14. ### profbuxton Member

Feb 21, 2014
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tcmtech, I would take issue with your comments re "backfeeding" into mains supply from any "homemade" or storebought inverter system. It is highly illegal and dangerous, and I don't care how well "trained" and what procedures are in place it must never be allowed.
Even under the best practice there is a grave risk of line workers being injured or worse.
I am aware of two recent instances of people being injured, one fatally, by "backfeeding".
Admittedly during testing and other works but dead is dead. One worker was working on a 6kv transformer which was "backfed" from the secondary 240v.
And another person was injured as a high voltage bus was being "backfed" by others from a totally separate building.
These were trained people who had, as they thought, taken suitable precautions to make themselves safe.

15. ### tcmtech Well-Known Member

Nov 4, 2013
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People will ultimately do whatever they feel like doing regardless of what others think about it and people will die due to accidents and their own personal negligences to follow procedure every time.

I know it, accept it and have gotten over the urge to push my beliefs on others.

As for the two people you mention all I can say is obviously they did not do proper isolation and shorting and confirmation of each befor going to work on things. Personally I would never work on a HV primary power circuit without having confirmed my self that it was both isolated and in a dead short condition first. Those people obviously didn't and now they paid for it.

I have no control over the safety procedures of others and whether or not they follow them. It's not my job or responsibility to keep others alive. It's my job to keep me alive.

As far as this thread goes someone asked about how to solve a issue with their DIY grid tie system so I passed along what I know. That's all and how they apply their knowledge and actions legally or otherwise from it are not my problem. Never has been and never will be.

16. ### Alec_t AAC Fanatic!

Sep 17, 2013
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It is a concern, however, for the AAC site owners; otherwise the Terms of Service wouldn't ban posts which "encourage unlawful behaviour" .

17. ### tcmtech Well-Known Member

Nov 4, 2013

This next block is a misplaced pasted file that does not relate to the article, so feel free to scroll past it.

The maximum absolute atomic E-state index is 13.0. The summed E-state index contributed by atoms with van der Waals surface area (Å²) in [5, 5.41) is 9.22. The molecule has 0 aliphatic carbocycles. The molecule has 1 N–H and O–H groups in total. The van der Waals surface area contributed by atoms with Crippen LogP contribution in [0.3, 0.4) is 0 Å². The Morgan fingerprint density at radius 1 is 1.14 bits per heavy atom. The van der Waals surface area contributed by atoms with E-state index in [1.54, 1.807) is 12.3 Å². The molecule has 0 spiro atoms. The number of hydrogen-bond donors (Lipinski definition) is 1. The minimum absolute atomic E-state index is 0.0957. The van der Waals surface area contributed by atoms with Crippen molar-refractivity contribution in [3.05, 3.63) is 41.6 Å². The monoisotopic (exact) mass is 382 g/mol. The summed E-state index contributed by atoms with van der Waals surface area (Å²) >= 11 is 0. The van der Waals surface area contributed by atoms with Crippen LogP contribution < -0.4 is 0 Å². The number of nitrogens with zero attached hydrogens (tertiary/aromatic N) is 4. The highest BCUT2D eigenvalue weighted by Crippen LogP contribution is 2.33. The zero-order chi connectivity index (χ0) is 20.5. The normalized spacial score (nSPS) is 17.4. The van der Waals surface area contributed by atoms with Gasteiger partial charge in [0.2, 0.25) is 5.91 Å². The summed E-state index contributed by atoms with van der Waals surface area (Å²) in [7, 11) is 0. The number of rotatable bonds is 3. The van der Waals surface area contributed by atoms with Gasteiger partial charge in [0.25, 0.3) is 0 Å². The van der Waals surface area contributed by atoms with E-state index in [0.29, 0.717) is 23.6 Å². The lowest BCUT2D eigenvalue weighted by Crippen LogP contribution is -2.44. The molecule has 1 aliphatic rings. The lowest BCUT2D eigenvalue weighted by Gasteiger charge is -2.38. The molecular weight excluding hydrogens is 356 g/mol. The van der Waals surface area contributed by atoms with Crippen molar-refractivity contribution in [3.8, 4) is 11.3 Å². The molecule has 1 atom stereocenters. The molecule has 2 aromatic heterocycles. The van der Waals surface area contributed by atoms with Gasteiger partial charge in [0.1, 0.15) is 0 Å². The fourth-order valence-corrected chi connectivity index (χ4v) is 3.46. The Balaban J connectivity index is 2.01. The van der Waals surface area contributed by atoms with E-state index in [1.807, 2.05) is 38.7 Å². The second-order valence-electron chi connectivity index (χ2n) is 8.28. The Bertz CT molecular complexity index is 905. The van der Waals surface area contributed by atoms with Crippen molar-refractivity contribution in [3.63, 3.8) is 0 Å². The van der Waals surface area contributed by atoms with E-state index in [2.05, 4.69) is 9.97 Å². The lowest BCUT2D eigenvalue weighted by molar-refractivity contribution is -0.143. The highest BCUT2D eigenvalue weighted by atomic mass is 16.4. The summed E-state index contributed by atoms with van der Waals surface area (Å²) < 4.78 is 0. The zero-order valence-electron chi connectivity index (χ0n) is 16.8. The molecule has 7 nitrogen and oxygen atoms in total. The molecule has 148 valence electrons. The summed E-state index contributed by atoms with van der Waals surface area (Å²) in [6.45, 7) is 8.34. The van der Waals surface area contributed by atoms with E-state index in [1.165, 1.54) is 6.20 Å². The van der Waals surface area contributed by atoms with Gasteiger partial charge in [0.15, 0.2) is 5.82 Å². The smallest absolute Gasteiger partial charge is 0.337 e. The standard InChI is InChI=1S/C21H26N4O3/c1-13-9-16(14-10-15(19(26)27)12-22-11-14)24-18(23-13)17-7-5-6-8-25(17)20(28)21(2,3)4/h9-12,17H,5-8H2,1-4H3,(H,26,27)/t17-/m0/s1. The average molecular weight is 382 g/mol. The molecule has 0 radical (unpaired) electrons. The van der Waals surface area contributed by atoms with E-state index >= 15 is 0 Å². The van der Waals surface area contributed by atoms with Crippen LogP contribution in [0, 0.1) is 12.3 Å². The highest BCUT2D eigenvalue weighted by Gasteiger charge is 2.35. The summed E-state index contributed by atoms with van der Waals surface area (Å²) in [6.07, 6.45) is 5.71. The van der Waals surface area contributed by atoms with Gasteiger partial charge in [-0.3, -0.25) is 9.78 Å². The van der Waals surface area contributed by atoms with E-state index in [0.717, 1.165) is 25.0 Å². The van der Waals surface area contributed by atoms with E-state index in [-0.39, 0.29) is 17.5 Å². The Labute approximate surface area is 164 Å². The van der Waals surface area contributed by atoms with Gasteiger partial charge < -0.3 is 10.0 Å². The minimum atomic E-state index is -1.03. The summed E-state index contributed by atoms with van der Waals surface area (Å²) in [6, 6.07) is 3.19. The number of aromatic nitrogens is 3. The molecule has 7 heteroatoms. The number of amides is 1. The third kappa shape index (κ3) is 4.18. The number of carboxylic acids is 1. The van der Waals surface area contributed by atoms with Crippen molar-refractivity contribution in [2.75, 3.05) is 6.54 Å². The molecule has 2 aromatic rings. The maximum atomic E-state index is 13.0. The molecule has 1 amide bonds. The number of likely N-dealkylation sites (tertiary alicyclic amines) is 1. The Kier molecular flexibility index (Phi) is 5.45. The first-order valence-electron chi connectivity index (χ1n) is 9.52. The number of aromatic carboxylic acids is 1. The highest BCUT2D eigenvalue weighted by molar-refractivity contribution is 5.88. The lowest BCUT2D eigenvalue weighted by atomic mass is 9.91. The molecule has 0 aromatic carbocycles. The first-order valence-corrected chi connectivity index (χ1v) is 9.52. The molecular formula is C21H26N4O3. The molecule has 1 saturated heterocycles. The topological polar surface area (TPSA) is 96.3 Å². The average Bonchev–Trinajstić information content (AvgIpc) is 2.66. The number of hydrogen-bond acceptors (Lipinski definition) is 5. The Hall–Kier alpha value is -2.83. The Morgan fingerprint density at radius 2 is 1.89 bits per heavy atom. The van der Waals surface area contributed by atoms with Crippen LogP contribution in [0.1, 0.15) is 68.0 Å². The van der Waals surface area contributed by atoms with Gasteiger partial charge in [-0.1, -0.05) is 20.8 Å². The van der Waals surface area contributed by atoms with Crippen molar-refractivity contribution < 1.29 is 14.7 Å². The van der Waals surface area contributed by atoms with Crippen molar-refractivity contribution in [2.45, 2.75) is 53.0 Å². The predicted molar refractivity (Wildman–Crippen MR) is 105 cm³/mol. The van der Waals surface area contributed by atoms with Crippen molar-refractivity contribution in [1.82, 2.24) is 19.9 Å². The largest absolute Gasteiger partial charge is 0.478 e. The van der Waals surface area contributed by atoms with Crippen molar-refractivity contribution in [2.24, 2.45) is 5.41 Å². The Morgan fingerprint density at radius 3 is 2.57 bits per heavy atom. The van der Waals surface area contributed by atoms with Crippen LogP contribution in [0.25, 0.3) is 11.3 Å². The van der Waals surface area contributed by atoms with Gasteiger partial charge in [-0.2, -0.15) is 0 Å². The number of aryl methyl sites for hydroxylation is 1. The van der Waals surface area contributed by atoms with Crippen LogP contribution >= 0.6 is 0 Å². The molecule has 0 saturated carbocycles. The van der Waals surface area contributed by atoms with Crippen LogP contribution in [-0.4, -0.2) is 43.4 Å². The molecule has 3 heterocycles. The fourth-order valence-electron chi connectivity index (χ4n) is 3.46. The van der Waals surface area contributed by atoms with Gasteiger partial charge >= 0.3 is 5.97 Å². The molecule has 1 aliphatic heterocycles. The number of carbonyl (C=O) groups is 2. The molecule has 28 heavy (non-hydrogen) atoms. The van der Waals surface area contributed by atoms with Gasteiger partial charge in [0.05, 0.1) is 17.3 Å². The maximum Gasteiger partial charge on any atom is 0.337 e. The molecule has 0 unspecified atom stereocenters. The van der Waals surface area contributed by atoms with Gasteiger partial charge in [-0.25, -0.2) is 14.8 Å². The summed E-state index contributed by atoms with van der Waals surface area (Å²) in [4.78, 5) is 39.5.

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Other people's paranoia and lack of ability to rationalize the 'what ifs' of things for what they realistically are plus not understand that there are internet anti liability laws protecting them and us from sue happy idiots that use information illegally to hurt themselves or others is also not my problem.

18. ### profbuxton Member

Feb 21, 2014
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tcmtech,in regard to the incidents I mentioned, it was not the individual doing the work, but another unrelated party who "livened" things up.
However , I find your attitude strange to say the least. So theoretically speaking, you would be happy to leave a loaded firearm laying around and not feel responsible if it was used in a fatality(shooting, suicide etc.)
Electrically speaking, you would also happily give advice to anyone wanting to carry out electrical work and let them wear the risks. I suggest you may find such action would result in a court appearance in many jurisdictions.
That is all!

19. ### tcmtech Well-Known Member

Nov 4, 2013
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What I see is lock out tag out procedures were not put in place thus leading to a tragic accident. Nothing more.

The guy who flipped the switch and killed the other probably didn't know anything about the work let alone why what ever he turned on was turned off. Involuntary manslaughter due to some other persons negligence to properly follow what are now standard safety practices in most every work place that has potentially lethal equipment or conditions. They guy who didn't do a proper lockout tagout or set up other such identifiable means to show that the circuit was off is at fault and that typically is the responsibility of the person or persons who are doing the work and no one else.. Not the guy who flipped the untagged switch.

As far as fatal shooting with firearms and who put the bullets in when and where that is a strawman argument and totally irrelevant to the topics at hand. The person who pulls the trigger is at fault. I've got too many friends who own firearms to not know my basic firearm liability laws.

Last edited: Dec 12, 2015